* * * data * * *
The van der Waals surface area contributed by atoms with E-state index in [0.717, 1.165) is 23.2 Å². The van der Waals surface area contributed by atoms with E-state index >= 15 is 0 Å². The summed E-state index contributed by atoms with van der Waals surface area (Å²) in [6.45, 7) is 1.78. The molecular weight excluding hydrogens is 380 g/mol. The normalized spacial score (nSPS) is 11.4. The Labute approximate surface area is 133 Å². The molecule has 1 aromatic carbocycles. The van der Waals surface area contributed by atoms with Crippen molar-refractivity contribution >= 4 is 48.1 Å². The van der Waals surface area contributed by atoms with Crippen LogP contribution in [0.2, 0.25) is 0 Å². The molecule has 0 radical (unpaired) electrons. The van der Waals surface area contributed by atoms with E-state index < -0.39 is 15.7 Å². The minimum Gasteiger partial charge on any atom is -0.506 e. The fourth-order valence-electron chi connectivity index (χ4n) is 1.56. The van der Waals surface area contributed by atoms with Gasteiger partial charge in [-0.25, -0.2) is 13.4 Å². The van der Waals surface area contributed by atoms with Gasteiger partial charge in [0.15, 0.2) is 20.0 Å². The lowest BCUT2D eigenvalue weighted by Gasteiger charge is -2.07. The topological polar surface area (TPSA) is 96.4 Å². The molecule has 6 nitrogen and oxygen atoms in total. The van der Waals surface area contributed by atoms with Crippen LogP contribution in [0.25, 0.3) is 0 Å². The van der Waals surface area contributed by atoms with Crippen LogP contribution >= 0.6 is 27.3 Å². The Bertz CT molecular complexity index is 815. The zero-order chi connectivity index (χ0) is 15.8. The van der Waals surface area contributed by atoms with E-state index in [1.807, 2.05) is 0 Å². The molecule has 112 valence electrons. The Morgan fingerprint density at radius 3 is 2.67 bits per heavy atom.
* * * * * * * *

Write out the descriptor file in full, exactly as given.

The van der Waals surface area contributed by atoms with E-state index in [0.717, 1.165) is 23.2 Å². The van der Waals surface area contributed by atoms with E-state index >= 15 is 0 Å². The summed E-state index contributed by atoms with van der Waals surface area (Å²) in [6.45, 7) is 1.78. The molecular weight excluding hydrogens is 380 g/mol. The normalized spacial score (nSPS) is 11.4. The Labute approximate surface area is 133 Å². The molecule has 1 aromatic carbocycles. The van der Waals surface area contributed by atoms with Crippen molar-refractivity contribution >= 4 is 48.1 Å². The van der Waals surface area contributed by atoms with Crippen LogP contribution in [0.2, 0.25) is 0 Å². The molecule has 0 radical (unpaired) electrons. The van der Waals surface area contributed by atoms with E-state index < -0.39 is 15.7 Å². The minimum Gasteiger partial charge on any atom is -0.506 e. The fourth-order valence-electron chi connectivity index (χ4n) is 1.56. The van der Waals surface area contributed by atoms with Gasteiger partial charge in [-0.25, -0.2) is 13.4 Å². The van der Waals surface area contributed by atoms with Gasteiger partial charge in [0.15, 0.2) is 20.0 Å². The lowest BCUT2D eigenvalue weighted by Gasteiger charge is -2.07. The topological polar surface area (TPSA) is 96.4 Å². The molecule has 6 nitrogen and oxygen atoms in total. The van der Waals surface area contributed by atoms with Crippen LogP contribution in [0.25, 0.3) is 0 Å². The van der Waals surface area contributed by atoms with Crippen LogP contribution >= 0.6 is 27.3 Å². The Bertz CT molecular complexity index is 815. The zero-order chi connectivity index (χ0) is 15.8. The van der Waals surface area contributed by atoms with E-state index in [1.807, 2.05) is 0 Å². The molecule has 112 valence electrons. The Morgan fingerprint density at radius 3 is 2.67 bits per heavy atom.